The Prairie Spy

Alan “Lindy” Linda

The thing one doesn’t know about retirement is that, when combined with a winter with snowfall close to record depths, you spend a lot of time in your house. Winter, it turns out, isn’t so bad when you don’t absolutely have to be someplace at some time. Yet one tries to establish some kind of pattern.

Which breaks down to some well defined categories, the first of which is drinking coffee every morning and watching the bird feeder.

  “Say, isn’t that a finch?”

A sip of coffee. Then the reply: “Uh, huh.” 

“Look, there’s a red-bellied woodpecker and a grosbeak.”

“Uh, huh.” Then we both take a sip of coffee. Life is good. Two birds we’ve never seen here before. A great day. Then of course the squirrels, the blue jays, the pair of pileated woodpeckers, and the bright red cardinal.

When he comes–the cardinal–the white sterility of snow as far as one can see makes the bright red cardinal stand out like a house afire. 

Okay, there’s the bird watching and coffee drinking part of our day. Time to pay some bills.

“Have you seen the checkbook?” I ask S. I’d swear it was right beside my place at the kitchen table mere hours ago, but I go check the car in the garage, become absorbed in changing a mouse trap, sweeping up some dirt, discovering a tool that has arisen from the flotsam on the work bench out there that I haven’t seen for years, and go back in the house.

Where I cannot remember why I went out to the garage, so some time goes by when I drink more coffee, look out the window, sit down at the table, and see a bill to pay.

Ah! The missing checkbook. I get S. involved, and we spend some time kicking back and forth the information that yes, it was right there, she remembers it too. Right there. On the table.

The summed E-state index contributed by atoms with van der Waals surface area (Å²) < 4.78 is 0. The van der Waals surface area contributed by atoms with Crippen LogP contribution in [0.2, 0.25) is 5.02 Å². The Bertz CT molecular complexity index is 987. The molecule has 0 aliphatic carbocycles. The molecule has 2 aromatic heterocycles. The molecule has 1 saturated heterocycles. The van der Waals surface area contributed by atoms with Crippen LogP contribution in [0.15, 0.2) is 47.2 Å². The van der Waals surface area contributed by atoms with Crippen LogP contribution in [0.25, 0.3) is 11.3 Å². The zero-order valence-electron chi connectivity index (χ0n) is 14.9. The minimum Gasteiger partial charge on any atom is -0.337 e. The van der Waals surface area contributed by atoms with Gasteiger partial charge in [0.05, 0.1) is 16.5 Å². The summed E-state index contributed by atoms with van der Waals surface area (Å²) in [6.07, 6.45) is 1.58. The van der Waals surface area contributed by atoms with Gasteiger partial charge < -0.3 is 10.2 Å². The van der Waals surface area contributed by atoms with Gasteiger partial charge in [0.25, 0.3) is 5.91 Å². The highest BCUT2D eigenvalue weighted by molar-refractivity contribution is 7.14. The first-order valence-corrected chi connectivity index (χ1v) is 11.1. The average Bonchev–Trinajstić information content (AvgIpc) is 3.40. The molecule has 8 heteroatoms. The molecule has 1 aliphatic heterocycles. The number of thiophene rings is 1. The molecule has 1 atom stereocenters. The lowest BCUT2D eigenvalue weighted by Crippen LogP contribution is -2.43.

We mill about aimlessly in the kitchen, picking up this and that for several minutes, during which time I look at the clock and say: “Look! It’s lunch time.” 

And after lunch time it’s nap time. And then it’s look for the check book time again. “It was right here,” says S., pointing at the kitchen table. “Yes,” I reply, “right here by the book I was reading.” 

“Well, what happened to it,” we both say at the same time. About now, I tell the story of finding the key fob for a car I had several years ago. I looked and looked all winter. Finally, spring came and I went out and dumped the compost bin, which I’d been adding to all winter. I pawed around in it to shovel some into a bucket for the garden and voila! There was that stupid key fob I’d been looking for all winter. It apparently fell into the pail, off the kitchen counter, somehow. (It still worked!)

About now, S. says: “Well, I know it was here at supper time last night, because I used it to prop open the lid of the spinach leaf container.” We look at each other, and at the same time say “Oooooohhhh, noooo, that couldn’t happen.”

S. looks in the refrigerator, and my check book is in this largish clear plastic spinach leaf container.

This is retirement. We’re pretty healthy, really. But mentally??

But given any projected outcome as we age, we’re apparently going to spend most of our day looking for something.

“Hey, S., have you seen my cell phone?” (I already looked in the refrigerator.)